The jury foreman stood, holding a piece of paper in his hands.
"Would you announce the verdict?" asked Hamilton County Criminal Court Judge Don Poole.
Haltingly, in a choked response, the gray-haired foreman read:
"We the jury ... find the defendant Kevin Lamont Chitty ... not guilty," he said.
Moments later the 12 jurors who had sat for three days and deliberated five hours filed out of the courtroom, heads lowered, nearly all eyes red. One woman wept openly as she walked away.
All refused to talk about the verdict in what all involved call a tragic case.
A few steps outside the courtroom, Jean Martin, mother of paralyzed shooting victim Jerry Martin, railed against the outcome to local media.
"I cannot justify what [Chitty] has done," she said. "My son is totally paralyzed, my son has to live for the rest of his life on a ventilator. He has no life."
But a louder voice soon made her pause.
Jerry Martin's grandmother circled the hallway, waving her hands and shouting, "He's guilty, he's guilty, he's guilty, he's guilty," until court security officers escorted her off the third floor.
"My son has three kids that he cannot take care of," Jean Martin said. "He cannot do anything for them."
Chitty exited the courtroom moments later with his attorneys, Lee Davis and Bryan Hoss.
Surrounded by more than a dozen friends and family, his arm around his wife, Gloria, he thanked the jury in remarks to reporters.
"My life is back, it's been two years, I just thank the jury for my life back," Chitty said.
Davis called the situation tragic both for his client and for Jerry Martin.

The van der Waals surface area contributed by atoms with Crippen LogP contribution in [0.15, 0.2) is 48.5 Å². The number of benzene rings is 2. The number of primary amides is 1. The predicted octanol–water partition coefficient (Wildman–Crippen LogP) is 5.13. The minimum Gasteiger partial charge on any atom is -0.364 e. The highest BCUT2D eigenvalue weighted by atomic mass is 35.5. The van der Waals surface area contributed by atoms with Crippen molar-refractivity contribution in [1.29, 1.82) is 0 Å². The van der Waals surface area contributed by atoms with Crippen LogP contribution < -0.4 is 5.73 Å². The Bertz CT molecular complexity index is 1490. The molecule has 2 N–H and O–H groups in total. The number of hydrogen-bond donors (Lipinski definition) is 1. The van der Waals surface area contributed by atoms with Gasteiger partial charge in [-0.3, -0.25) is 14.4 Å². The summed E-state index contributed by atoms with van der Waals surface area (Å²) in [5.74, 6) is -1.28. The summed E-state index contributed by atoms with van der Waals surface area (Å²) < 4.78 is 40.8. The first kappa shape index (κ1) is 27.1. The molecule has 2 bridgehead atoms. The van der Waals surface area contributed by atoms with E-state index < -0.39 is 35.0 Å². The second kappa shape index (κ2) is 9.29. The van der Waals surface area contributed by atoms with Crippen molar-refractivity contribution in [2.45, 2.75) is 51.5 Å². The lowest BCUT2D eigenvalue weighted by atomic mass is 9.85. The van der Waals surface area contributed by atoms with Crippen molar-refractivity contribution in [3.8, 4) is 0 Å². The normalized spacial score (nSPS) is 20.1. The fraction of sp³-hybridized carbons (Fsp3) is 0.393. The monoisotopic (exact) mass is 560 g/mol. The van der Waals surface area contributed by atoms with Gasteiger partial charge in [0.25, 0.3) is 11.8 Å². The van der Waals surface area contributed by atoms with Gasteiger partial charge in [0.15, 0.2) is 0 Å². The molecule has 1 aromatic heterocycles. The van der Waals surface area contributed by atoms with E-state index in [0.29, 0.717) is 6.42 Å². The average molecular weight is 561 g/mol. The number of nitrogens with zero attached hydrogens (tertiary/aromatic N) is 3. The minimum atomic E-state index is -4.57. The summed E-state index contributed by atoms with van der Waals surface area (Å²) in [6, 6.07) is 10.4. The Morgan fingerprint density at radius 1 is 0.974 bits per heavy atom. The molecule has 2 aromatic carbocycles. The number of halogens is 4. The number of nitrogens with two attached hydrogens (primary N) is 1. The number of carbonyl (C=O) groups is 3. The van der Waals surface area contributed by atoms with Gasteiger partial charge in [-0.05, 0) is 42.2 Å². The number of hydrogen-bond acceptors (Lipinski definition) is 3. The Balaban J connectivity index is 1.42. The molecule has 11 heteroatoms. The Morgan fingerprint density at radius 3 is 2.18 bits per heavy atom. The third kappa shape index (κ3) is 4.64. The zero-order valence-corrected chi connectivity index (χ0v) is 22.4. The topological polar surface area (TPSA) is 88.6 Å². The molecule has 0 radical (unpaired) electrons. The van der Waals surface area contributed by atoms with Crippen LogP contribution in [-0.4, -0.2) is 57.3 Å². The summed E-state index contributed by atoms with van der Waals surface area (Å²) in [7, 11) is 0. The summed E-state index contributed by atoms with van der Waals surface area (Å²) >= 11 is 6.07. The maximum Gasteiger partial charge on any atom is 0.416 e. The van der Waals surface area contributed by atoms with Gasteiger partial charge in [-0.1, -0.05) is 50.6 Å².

"It's a terrible burden on [Martin's] family," Davis said.
Chitty had been charged with attempted second-degree murder and aggravated assault in the Thanksgiving 2011 shooting of Jerry Martin.
Martin rear-ended Chitty's Ford F-150 pickup truck while it was stopped at the intersection of Jersey Pike and Bonny Oaks Drive, just after midnight.
Chitty exited the vehicle with a .40-caliber subcompact handgun. He later testified that when Martin backed up and began driving forward, Chitty said he saw a gun and fired to protect himself and his two teenage sons and grandson in his truck.
Both of the bullets Chitty fired struck Martin, one in the jaw and the other in the neck, paralyzing him.
Martin lost control of his vehicle, which crashed into a Dumpster.
Two bystanders immediately went to help him. Chitty stopped at the adjacent gas station and called 911.
He told the 911 operator he saw a gun and fired, then said he thought he saw a gun.
Prosecutor Cameron Williams pushed Chitty's questionable perception as evidence that he overreacted by firing at a man driving away from the scene of an accident.
On Thursday two paramedics and a nurse transported Jerry Martin in an ambulance gurney to testify.
Martin said both he and Chitty got out of their cars but that Chitty was holding a gun and cursing at him, which is why he got into his car to get away.
Davis and Hoss repeatedly explained that Chitty was within his legal rights to defend himself if he felt threatened. The pair pushed jurors to place themselves in that situation.
Hoss said it's likely that Chitty's testimony helped the jury's decision.
"Ultimately it came down to Mr. Chitty. He looked the jury in the eyes and told them exactly what he experienced that night, which was certainly terrifying for him," Hoss said.
After the verdict Williams said he explained to Jean Martin that he had put forward the best possible case to the jury.
He declined to speculate about what might have influenced jurors' thinking in the case.
"I respect their decision," he said. "I don't necessarily agree with it."
Contact staff writer Todd South at email@example.com or 423-757-6347. Follow him on Twitter @tsouthCTFP